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November 10, 2018

Denver Film Festival - The Front Runner


Jason Reitman - 2018
Columbia Pictures

Colorado Senator Gary Hart gets described here as a man with great ideas, but aloof when it comes to his more personal side. And The Front Runner can be described as being like Hart. Reitman's film is very timely regarding the issue of men in power, their relationships with women, and the often flexible relationships politicians have with the media concerning the boundaries, if any, of their personal lives. In this case, good intentions do not make for a good movie.

For those unfamiliar with the events, the Democratic senator appeared to be a shoo-in to run against George Bush in 1988. Taking a breather from campaigning and separated from his wife, Hart spent time in Miami, Florida where he took up an invitation to join a group traveling by yacht to Bimini. Among the other passengers was a blonde young woman, Donna Rice. The yacht was called "Monkey Business". Hart kept in contact with Rice while back on the campaign trail, and they got together at Hart's Washington D.C. townhouse. Rumors led to Miami Herald reporters watching the front door of the townhouse, concluding Hart was having an affair. Both Hart and Rice denied anything improper about their relationship, but the damage had been done. I even remember seeing the photograph published later with Hart and Rice on "Monkey Business". If you think that the name of the yacht is one of life's little jokes, keep in mind that Gary Hart's Colorado home was in a place called Troublesome Gulch.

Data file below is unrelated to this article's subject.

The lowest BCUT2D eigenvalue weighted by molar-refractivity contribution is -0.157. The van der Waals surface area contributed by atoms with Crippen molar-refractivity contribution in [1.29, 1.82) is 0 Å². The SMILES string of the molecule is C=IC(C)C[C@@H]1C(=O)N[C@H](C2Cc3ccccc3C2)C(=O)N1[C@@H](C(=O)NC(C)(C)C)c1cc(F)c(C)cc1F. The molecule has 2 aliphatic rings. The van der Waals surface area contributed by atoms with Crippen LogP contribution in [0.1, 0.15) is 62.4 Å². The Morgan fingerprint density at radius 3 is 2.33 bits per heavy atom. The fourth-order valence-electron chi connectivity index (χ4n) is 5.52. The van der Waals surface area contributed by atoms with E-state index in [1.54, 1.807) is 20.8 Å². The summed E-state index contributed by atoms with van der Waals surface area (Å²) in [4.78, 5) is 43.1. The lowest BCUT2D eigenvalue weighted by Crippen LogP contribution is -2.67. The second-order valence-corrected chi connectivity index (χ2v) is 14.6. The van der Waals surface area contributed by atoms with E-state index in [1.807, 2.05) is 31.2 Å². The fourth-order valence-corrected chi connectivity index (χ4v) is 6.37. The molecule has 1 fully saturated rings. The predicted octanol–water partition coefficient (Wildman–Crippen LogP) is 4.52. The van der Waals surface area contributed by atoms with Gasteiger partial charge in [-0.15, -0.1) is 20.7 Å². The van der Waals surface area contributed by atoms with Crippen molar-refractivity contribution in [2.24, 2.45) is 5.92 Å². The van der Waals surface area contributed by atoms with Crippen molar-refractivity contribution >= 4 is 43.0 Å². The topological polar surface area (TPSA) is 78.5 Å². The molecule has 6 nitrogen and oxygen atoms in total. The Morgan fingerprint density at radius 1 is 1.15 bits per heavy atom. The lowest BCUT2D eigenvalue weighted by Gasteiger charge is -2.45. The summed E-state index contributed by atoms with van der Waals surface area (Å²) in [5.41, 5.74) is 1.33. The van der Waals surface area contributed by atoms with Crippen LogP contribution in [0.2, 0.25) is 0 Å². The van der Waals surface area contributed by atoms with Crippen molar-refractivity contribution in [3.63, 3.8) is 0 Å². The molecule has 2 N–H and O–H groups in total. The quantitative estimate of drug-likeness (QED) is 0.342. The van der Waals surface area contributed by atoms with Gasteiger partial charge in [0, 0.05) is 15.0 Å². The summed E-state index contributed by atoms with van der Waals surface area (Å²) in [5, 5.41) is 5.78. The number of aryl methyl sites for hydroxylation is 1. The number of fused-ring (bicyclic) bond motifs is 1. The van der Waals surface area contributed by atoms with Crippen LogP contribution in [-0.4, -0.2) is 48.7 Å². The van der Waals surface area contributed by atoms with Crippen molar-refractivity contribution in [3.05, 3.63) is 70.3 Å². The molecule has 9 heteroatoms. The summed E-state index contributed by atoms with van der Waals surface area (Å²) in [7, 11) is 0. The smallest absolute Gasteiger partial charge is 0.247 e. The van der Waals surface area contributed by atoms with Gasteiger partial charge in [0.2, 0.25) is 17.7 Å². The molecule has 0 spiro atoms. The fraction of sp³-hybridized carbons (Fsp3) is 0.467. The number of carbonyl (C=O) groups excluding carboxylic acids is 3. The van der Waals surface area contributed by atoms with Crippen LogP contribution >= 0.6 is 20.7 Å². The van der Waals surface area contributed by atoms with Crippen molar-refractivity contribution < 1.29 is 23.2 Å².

Reitman begins with a very complicated traveling shot of news reporters gathered outside Hart's hotel room in 1984, when his first attempted run ended with him conceding to Walter Mondale. The camera weaves in, out and around, picking up snippets of conversation. Between that extended shot and the first couple of scenes, Reitman seems to be attempting to mimic Robert Altman. And the problem with The Front Runner is that Reitman isn't Robert Altman in that he is unable to make a film with a large cast of characters. With something like Nashville, Altman was able to introduce an oversized cast of characters, provide enough information to let the viewer know who each of them were, and show how most of them were connected to each other. The Front Runner is filmed in such as way as to assume the viewers know who Gary Hart is debating in an early scene, or know what role Irene Kelly had as part of Hart's campaign team.

What should have been a compelling story gets lost in a morass of dialogue and uninteresting characters. It could be that Reitman is just better at making more intimate stories, usually in conjunction with screenwriter Diablo Cody. I can see why Reitman would be interested here, his films are about people who find themselves in relatable situations that are over their heads. But films like Juno and Tully are confined to a handful of characters, usually a family, and are structured to allow the viewer to know and emphasize with a teen girl who discovers she's pregnant, or an overworked, exhausted mother. With The Front Runner, Alfred Molina plays Washington Post editor Ben Bradlee, but unlike Jason Robards in All the President's Men or Tom Hanks as Bradlee in The Post, I can't even remember a single moment of Molina's appearance. It's also telling that the sometimes wry humor of Reitman's past work is missing here - the biggest laughs come from Johnny Carson's "Tonight Show" monologue.

Seventy years ago, a much better film came out about a presidential candidate involved in an extramarital affair with a younger woman, and the machinations of political strategists. That film is State of the Union, directed by Frank Capra. Check it out.

Posted by Peter Nellhaus at November 10, 2018 08:30 AM